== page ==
We spent this last week in Valparaiso, a coastal Chilean city that was at one time the most important port town on the Pacific Coast of South America. When the Panama Canal opened in 1914, it cut the need for ships to travel around the bottom and up the other side of the continent, but by then Valparaiso’s charm had been set in stone. Still one of Chile’s major ports, sailors who came here in its heyday used to call it ‘Little Francisco’ because of the resemblance to the North American city.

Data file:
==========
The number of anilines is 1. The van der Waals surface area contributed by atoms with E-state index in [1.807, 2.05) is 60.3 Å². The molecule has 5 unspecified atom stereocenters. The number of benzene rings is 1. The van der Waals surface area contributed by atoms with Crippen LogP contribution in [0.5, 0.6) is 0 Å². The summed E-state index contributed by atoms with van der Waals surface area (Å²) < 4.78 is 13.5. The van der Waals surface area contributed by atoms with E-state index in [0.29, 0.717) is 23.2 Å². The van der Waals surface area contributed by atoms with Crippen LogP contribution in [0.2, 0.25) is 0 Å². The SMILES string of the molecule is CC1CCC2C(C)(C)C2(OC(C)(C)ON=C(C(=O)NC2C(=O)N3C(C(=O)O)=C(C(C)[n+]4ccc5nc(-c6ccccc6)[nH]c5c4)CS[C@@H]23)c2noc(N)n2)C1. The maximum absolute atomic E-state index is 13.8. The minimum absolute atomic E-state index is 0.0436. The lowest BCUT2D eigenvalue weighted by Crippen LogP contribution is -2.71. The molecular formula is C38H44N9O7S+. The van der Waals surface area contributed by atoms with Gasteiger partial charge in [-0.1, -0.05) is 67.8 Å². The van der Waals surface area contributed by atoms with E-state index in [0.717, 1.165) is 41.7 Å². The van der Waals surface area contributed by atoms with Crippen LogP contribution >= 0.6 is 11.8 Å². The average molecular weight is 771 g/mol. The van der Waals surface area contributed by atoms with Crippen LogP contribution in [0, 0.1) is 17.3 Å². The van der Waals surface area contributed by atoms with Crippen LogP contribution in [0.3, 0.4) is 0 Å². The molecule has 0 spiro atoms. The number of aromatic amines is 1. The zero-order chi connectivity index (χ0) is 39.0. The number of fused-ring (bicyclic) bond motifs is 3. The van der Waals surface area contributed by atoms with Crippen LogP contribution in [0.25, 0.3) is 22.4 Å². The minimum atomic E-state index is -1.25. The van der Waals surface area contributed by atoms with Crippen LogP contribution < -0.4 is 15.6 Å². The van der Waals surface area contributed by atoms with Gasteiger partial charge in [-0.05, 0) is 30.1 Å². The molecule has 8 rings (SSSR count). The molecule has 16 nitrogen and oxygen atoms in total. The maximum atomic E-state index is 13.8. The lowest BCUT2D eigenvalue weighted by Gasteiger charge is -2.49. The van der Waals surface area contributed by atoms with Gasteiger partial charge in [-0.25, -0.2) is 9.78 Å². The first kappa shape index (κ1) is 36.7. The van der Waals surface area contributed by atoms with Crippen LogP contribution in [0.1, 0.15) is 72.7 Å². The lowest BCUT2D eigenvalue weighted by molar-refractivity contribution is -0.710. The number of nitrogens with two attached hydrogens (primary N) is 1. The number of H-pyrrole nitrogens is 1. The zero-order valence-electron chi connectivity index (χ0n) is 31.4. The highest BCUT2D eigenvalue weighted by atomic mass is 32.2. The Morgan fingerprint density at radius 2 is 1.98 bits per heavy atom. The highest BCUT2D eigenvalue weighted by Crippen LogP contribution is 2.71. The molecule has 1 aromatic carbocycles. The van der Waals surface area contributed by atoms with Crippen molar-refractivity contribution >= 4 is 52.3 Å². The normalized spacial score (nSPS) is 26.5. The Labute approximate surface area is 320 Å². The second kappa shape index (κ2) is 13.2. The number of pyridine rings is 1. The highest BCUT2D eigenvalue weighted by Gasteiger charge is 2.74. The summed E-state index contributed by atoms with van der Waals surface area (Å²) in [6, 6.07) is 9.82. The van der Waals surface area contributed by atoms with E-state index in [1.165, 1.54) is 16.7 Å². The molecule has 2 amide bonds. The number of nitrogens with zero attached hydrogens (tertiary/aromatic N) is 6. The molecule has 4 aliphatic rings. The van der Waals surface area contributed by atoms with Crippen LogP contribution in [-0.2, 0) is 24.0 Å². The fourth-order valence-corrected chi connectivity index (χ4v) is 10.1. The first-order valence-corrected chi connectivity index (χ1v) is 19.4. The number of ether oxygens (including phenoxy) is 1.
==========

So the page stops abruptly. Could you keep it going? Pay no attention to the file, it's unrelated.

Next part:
With its 45 steep hills, the comparison is easy to see (and feel – walking around here is great for the calves!). Colorful houses line the streets that snake up and around each hill, and many are covered in seriously cool street art that has become a highlight of our strolls as we discover murals and stunning vistas of the port and neighboring hills – even the cemetery offers resting places with a view! It is a serious city, with a busy commercial center and active port, but there is a unique, bohemian charm here which begins at the facades of Valpo’s once grand now faded buildings and extends deep into the hearts of the artists, writers (famous Chilean poet Pablo Neruda had a home here) and the strong sailor/immigrant population that have made this place home.